Why are personality disorders so difficult to treat?
Well, there’s a complicated question! This post attempts to present an overview response.
A personality disorder, like just about all mental disorder diagnoses, is made based on a checklist of complaints, symptoms, and observations. However, personality disorders are very different from what we normally think of as emotional problems.
Consider, for example, depression. “Depression” is diagnosed when 2 weeks have passed and certain criteria have been met (and there’s no “pass” given for grief or other traumatic events in the new diagnostic manual, although we’re supposed to note it in the records). Most people know when they’re sad, irritable, unhappy, and hopeless. It feels awful and they want to get that bad feeling off of them. Some people might not think of it as “depression.” They might identify it as a “low time,” or it might be grief, or a normal adjustment to a new phase of life such as marriage, an empty nest, or graduating from college. It might be a normal but very painful response to some new curveball life has thrown at them: an illness, a layoff, retirement, etc.
A personality disorder is different because it is pervasive; like the personality of any person, it is part of everything. Your personality impacts how you interpret everything that happens, the way you react to people and events, the emotions you experience. This goes for healthy people as well as those whose patterns are far enough from the big, wide range of normal to merit a “disorder” status. So, when someone seems to have a personality disorder (say, narcissism), they are not experiencing their diagnosis as a messy, icky experience to be stopped. They are rolling along (over other people) and having their life. Everything comes through a lens that assures them that they are special, entitled to preferential treatment and to have their way, and, well, let’s face it, just better than us. Problems are experienced as due to the outside world and their own role in those problems is not apparent.
From a therapist’s perspective, when someone comes in with depression, even if that’s not what they, or we, might call it, they know they are unhappy and they want very much to feel like themselves again. They are hopeful that a counselor can help them push through this difficult time.
When someone who meets criteria for a personality disorder comes to treatment, it’s usually because of some other issue, such as work or relationship problems. Remember that each of us is walking around, seeing the world through our own eyes and interpreting everything we experience, including our own thoughts and feelings, through our unique mental structure. You build that mental structure from the earliest moments of life. Is the world safe? Are my needs met? Are the grownups who tend to me patient, gentle and kind? Babies are already sorting out information and creating a set of basic assumptions about the world that will become essential aspects of their personality. It’s so deep, it’s hard to not take for granted that our way of making sense of things isn’t necessarily the only, or best, way. So when patterns of problems arise with colleagues, bosses or family, it’s hard to believe that the problem is fundamental to our mental structure; it defies logic and could be very insulting. The person may be suffering terribly, every day. This is definitely the case with some of the personality disorders, such as Borderline Personality Disorder, Avoidant Personality Disorder and Dependent Personality Disorder. Whether these or any of the personality disorder diagnoses, the person did not choose this burden and it isn’t their fault. However, presenting it as an internal problem – to them – can feel like blaming and attacking – which is definitely not the therapist’s intention.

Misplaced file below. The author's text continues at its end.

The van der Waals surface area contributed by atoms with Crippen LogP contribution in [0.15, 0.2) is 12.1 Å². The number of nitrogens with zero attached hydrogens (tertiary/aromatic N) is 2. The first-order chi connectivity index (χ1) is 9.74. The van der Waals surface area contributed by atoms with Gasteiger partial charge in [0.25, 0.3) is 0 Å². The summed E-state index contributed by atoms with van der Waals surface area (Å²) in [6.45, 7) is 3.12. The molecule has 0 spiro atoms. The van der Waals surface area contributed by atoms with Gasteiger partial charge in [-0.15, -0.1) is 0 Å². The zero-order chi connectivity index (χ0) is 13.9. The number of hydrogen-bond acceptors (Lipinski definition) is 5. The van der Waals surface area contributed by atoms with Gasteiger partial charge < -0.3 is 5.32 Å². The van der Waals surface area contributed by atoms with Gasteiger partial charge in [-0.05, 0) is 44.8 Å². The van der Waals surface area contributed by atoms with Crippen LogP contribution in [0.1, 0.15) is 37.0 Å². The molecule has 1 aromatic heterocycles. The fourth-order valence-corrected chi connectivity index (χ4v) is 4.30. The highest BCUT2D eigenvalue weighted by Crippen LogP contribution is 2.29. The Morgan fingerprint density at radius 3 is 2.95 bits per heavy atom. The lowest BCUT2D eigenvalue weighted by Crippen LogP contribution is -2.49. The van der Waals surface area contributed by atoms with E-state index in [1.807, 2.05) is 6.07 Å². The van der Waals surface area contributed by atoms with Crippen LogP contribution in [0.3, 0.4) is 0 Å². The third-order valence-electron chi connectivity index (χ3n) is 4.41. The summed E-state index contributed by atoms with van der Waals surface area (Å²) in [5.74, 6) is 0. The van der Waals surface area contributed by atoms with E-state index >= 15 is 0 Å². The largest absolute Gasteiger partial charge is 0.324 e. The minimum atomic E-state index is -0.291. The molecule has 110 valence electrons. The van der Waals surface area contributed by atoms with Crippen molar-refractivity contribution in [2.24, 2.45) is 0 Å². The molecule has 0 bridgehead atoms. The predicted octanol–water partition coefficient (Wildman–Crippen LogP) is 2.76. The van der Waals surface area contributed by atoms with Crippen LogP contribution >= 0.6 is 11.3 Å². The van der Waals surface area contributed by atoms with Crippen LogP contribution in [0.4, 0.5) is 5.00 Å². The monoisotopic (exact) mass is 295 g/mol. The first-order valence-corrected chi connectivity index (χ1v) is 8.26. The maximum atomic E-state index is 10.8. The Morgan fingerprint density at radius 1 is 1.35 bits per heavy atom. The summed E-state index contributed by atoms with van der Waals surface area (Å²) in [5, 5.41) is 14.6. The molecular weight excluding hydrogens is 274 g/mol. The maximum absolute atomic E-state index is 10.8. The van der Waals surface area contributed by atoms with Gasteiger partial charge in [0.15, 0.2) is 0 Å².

Imagine if something terrible happened to you: a tsunami. Your workplace is destroyed. You lose your house. You lose your stuff. You catch a mosquito-borne illness and suffer long-term ramifications. It’s a series of terrible events and you find yourself traumatized and perpetually anxious. Is that anxiety your fault? Certainly not. Just so, the early life experiences that set people up for the challenges we call personality disorders are not their fault. However, it’s a problem that they can learn to heal, but that can sound like blaming the victim. Thus, if someone meets criteria for a personality disorder, trying to sell them on dealing with the personality disorder is pretty much like saying, “Look, an awful lot about the way you think and respond to things is kind of messed up. But, never fear! Together we can bulldoze your personality and how you think, feel and behave, pour a new slab, and then we’ll rebuilding you from the ground up. You’ll learn new ways of thinking, feeling and behaving.”
Even when it’s dressed up in tactful, compassionate psychological language, that, my friend, is a very hard sell indeed.
Dr. Lori Puterbaugh
Posts are for information and entertainment purposes only and should not be construed to be therapeutic advice. If you are in need of mental health assistance, please contact a licensed professional in your area.